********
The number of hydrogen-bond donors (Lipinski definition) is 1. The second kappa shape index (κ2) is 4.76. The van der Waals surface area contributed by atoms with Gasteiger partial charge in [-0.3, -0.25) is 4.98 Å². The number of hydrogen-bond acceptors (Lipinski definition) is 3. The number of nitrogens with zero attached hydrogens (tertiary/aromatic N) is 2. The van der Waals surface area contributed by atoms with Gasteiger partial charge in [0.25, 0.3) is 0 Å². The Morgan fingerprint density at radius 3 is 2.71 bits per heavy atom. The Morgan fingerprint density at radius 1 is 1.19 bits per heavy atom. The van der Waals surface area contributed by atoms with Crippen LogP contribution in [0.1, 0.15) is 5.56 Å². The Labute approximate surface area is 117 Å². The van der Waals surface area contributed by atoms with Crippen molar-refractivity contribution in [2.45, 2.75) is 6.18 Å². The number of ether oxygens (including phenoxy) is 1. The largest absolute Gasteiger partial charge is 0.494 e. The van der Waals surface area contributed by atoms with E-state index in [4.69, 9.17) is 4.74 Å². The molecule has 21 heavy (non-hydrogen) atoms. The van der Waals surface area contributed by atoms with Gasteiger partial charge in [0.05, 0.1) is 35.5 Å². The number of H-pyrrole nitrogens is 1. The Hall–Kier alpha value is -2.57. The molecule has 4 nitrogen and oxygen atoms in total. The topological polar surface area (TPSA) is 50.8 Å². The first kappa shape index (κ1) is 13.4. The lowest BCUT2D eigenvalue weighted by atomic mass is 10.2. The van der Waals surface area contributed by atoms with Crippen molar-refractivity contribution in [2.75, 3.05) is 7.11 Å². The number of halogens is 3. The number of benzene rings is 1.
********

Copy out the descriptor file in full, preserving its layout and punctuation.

The number of hydrogen-bond donors (Lipinski definition) is 1. The second kappa shape index (κ2) is 4.76. The van der Waals surface area contributed by atoms with Gasteiger partial charge in [-0.3, -0.25) is 4.98 Å². The number of hydrogen-bond acceptors (Lipinski definition) is 3. The number of nitrogens with zero attached hydrogens (tertiary/aromatic N) is 2. The van der Waals surface area contributed by atoms with Gasteiger partial charge in [0.25, 0.3) is 0 Å². The Morgan fingerprint density at radius 3 is 2.71 bits per heavy atom. The Morgan fingerprint density at radius 1 is 1.19 bits per heavy atom. The van der Waals surface area contributed by atoms with Crippen LogP contribution in [0.1, 0.15) is 5.56 Å². The Labute approximate surface area is 117 Å². The van der Waals surface area contributed by atoms with Crippen molar-refractivity contribution in [2.45, 2.75) is 6.18 Å². The number of ether oxygens (including phenoxy) is 1. The largest absolute Gasteiger partial charge is 0.494 e. The van der Waals surface area contributed by atoms with E-state index in [4.69, 9.17) is 4.74 Å². The molecule has 21 heavy (non-hydrogen) atoms. The van der Waals surface area contributed by atoms with Gasteiger partial charge in [0.05, 0.1) is 35.5 Å². The number of H-pyrrole nitrogens is 1. The Hall–Kier alpha value is -2.57. The molecule has 4 nitrogen and oxygen atoms in total. The topological polar surface area (TPSA) is 50.8 Å². The first kappa shape index (κ1) is 13.4. The lowest BCUT2D eigenvalue weighted by atomic mass is 10.2. The van der Waals surface area contributed by atoms with Crippen molar-refractivity contribution in [2.75, 3.05) is 7.11 Å². The number of halogens is 3. The number of benzene rings is 1.